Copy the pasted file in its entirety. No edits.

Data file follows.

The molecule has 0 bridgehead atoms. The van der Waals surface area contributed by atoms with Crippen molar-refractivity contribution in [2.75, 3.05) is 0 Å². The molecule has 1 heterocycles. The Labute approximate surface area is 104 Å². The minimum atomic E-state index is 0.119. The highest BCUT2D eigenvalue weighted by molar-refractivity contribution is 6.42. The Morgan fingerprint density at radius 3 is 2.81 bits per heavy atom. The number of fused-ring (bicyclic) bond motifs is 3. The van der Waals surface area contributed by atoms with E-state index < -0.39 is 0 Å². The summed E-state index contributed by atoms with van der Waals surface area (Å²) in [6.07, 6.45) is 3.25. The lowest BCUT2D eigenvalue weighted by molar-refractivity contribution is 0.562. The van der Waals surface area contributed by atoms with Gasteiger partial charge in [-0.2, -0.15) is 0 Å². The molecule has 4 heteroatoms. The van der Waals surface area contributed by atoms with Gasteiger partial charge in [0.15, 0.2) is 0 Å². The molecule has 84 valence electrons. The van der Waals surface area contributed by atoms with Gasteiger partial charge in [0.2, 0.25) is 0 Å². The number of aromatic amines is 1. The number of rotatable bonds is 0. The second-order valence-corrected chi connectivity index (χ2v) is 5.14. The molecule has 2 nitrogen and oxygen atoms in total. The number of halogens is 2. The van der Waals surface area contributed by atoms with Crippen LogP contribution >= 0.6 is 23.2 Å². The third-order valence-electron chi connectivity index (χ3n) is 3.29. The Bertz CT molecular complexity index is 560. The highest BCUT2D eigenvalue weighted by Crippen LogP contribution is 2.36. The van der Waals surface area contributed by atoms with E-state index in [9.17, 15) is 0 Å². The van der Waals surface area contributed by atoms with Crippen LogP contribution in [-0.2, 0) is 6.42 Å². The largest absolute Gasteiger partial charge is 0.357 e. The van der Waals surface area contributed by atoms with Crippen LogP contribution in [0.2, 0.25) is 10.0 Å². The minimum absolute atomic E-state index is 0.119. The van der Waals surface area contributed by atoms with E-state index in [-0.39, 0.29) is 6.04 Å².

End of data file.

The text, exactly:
The molecule has 0 bridgehead atoms. The van der Waals surface area contributed by atoms with Crippen molar-refractivity contribution in [2.75, 3.05) is 0 Å². The molecule has 1 heterocycles. The Labute approximate surface area is 104 Å². The minimum atomic E-state index is 0.119. The highest BCUT2D eigenvalue weighted by molar-refractivity contribution is 6.42. The Morgan fingerprint density at radius 3 is 2.81 bits per heavy atom. The number of fused-ring (bicyclic) bond motifs is 3. The van der Waals surface area contributed by atoms with E-state index < -0.39 is 0 Å². The summed E-state index contributed by atoms with van der Waals surface area (Å²) in [6.07, 6.45) is 3.25. The lowest BCUT2D eigenvalue weighted by molar-refractivity contribution is 0.562. The van der Waals surface area contributed by atoms with Gasteiger partial charge in [-0.2, -0.15) is 0 Å². The molecule has 4 heteroatoms. The van der Waals surface area contributed by atoms with Gasteiger partial charge in [0.15, 0.2) is 0 Å². The molecule has 84 valence electrons. The van der Waals surface area contributed by atoms with Gasteiger partial charge in [0.2, 0.25) is 0 Å². The number of aromatic amines is 1. The number of rotatable bonds is 0. The second-order valence-corrected chi connectivity index (χ2v) is 5.14. The molecule has 2 nitrogen and oxygen atoms in total. The number of halogens is 2. The van der Waals surface area contributed by atoms with Crippen LogP contribution >= 0.6 is 23.2 Å². The third-order valence-electron chi connectivity index (χ3n) is 3.29. The Bertz CT molecular complexity index is 560. The highest BCUT2D eigenvalue weighted by Crippen LogP contribution is 2.36. The van der Waals surface area contributed by atoms with E-state index in [9.17, 15) is 0 Å². The van der Waals surface area contributed by atoms with Crippen LogP contribution in [-0.2, 0) is 6.42 Å². The largest absolute Gasteiger partial charge is 0.357 e. The van der Waals surface area contributed by atoms with Crippen LogP contribution in [0.2, 0.25) is 10.0 Å². The minimum absolute atomic E-state index is 0.119. The van der Waals surface area contributed by atoms with E-state index in [-0.39, 0.29) is 6.04 Å².